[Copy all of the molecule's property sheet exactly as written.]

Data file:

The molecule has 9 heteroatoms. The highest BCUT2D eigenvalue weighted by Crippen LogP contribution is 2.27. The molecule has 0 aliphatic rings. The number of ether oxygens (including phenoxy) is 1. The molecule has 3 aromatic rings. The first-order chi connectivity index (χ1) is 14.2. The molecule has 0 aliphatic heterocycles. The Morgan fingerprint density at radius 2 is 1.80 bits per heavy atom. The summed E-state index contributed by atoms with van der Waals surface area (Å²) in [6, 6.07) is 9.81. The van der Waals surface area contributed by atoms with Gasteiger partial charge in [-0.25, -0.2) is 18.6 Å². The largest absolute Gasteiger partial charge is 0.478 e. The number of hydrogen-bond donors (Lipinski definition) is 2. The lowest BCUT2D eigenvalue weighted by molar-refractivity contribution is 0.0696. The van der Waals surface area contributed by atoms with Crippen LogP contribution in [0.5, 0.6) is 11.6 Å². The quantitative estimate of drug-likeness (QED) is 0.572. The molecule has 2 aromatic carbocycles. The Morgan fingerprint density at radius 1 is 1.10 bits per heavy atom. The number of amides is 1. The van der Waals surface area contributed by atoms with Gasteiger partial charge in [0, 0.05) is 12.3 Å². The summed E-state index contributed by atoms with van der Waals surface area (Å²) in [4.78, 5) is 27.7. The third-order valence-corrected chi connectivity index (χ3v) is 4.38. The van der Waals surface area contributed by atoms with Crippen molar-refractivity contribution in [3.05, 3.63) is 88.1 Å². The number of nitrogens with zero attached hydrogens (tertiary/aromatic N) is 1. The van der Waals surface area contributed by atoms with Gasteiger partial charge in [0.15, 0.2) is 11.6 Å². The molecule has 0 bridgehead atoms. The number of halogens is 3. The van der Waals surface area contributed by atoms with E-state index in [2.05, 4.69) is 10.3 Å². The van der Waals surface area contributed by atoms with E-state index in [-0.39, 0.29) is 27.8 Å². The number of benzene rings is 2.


The molecule has 9 heteroatoms. The highest BCUT2D eigenvalue weighted by Crippen LogP contribution is 2.27. The molecule has 0 aliphatic rings. The number of ether oxygens (including phenoxy) is 1. The molecule has 3 aromatic rings. The first-order chi connectivity index (χ1) is 14.2. The molecule has 0 aliphatic heterocycles. The Morgan fingerprint density at radius 2 is 1.80 bits per heavy atom. The summed E-state index contributed by atoms with van der Waals surface area (Å²) in [6, 6.07) is 9.81. The van der Waals surface area contributed by atoms with Gasteiger partial charge in [-0.25, -0.2) is 18.6 Å². The largest absolute Gasteiger partial charge is 0.478 e. The number of hydrogen-bond donors (Lipinski definition) is 2. The lowest BCUT2D eigenvalue weighted by molar-refractivity contribution is 0.0696. The van der Waals surface area contributed by atoms with Crippen LogP contribution in [0.5, 0.6) is 11.6 Å². The quantitative estimate of drug-likeness (QED) is 0.572. The molecule has 2 aromatic carbocycles. The Morgan fingerprint density at radius 1 is 1.10 bits per heavy atom. The number of amides is 1. The van der Waals surface area contributed by atoms with Gasteiger partial charge in [0, 0.05) is 12.3 Å². The summed E-state index contributed by atoms with van der Waals surface area (Å²) in [4.78, 5) is 27.7. The third-order valence-corrected chi connectivity index (χ3v) is 4.38. The van der Waals surface area contributed by atoms with Crippen molar-refractivity contribution in [3.05, 3.63) is 88.1 Å². The number of nitrogens with zero attached hydrogens (tertiary/aromatic N) is 1. The van der Waals surface area contributed by atoms with Gasteiger partial charge in [0.15, 0.2) is 11.6 Å². The molecule has 0 bridgehead atoms. The number of halogens is 3. The van der Waals surface area contributed by atoms with E-state index in [2.05, 4.69) is 10.3 Å². The van der Waals surface area contributed by atoms with E-state index in [-0.39, 0.29) is 27.8 Å². The number of benzene rings is 2.